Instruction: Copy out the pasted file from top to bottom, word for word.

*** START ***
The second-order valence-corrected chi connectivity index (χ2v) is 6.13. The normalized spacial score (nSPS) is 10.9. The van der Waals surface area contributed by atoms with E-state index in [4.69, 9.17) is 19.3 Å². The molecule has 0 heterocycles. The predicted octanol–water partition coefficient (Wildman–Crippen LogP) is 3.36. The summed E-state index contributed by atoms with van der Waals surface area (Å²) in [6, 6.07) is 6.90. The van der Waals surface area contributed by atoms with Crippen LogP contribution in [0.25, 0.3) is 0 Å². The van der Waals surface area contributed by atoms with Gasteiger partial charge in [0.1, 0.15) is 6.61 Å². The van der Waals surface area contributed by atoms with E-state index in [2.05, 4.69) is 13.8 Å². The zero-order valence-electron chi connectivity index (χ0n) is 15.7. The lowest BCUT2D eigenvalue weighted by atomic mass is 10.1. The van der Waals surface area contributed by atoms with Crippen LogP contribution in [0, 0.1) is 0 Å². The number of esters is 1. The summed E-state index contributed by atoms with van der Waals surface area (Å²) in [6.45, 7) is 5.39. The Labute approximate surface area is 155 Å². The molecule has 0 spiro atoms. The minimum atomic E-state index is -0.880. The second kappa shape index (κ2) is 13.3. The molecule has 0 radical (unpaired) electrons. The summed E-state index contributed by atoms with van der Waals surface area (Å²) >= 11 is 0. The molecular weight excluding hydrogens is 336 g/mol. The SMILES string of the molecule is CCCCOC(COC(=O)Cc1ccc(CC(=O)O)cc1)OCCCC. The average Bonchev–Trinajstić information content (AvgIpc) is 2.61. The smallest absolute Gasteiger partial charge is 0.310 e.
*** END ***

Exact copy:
The second-order valence-corrected chi connectivity index (χ2v) is 6.13. The normalized spacial score (nSPS) is 10.9. The van der Waals surface area contributed by atoms with E-state index in [4.69, 9.17) is 19.3 Å². The molecule has 0 heterocycles. The predicted octanol–water partition coefficient (Wildman–Crippen LogP) is 3.36. The summed E-state index contributed by atoms with van der Waals surface area (Å²) in [6, 6.07) is 6.90. The van der Waals surface area contributed by atoms with Crippen LogP contribution in [0.25, 0.3) is 0 Å². The van der Waals surface area contributed by atoms with Gasteiger partial charge in [0.1, 0.15) is 6.61 Å². The van der Waals surface area contributed by atoms with E-state index in [2.05, 4.69) is 13.8 Å². The zero-order valence-electron chi connectivity index (χ0n) is 15.7. The lowest BCUT2D eigenvalue weighted by atomic mass is 10.1. The van der Waals surface area contributed by atoms with Crippen LogP contribution in [0, 0.1) is 0 Å². The number of esters is 1. The summed E-state index contributed by atoms with van der Waals surface area (Å²) in [6.45, 7) is 5.39. The Labute approximate surface area is 155 Å². The molecule has 0 spiro atoms. The minimum atomic E-state index is -0.880. The second kappa shape index (κ2) is 13.3. The molecule has 0 radical (unpaired) electrons. The summed E-state index contributed by atoms with van der Waals surface area (Å²) >= 11 is 0. The molecular weight excluding hydrogens is 336 g/mol. The SMILES string of the molecule is CCCCOC(COC(=O)Cc1ccc(CC(=O)O)cc1)OCCCC. The average Bonchev–Trinajstić information content (AvgIpc) is 2.61. The smallest absolute Gasteiger partial charge is 0.310 e.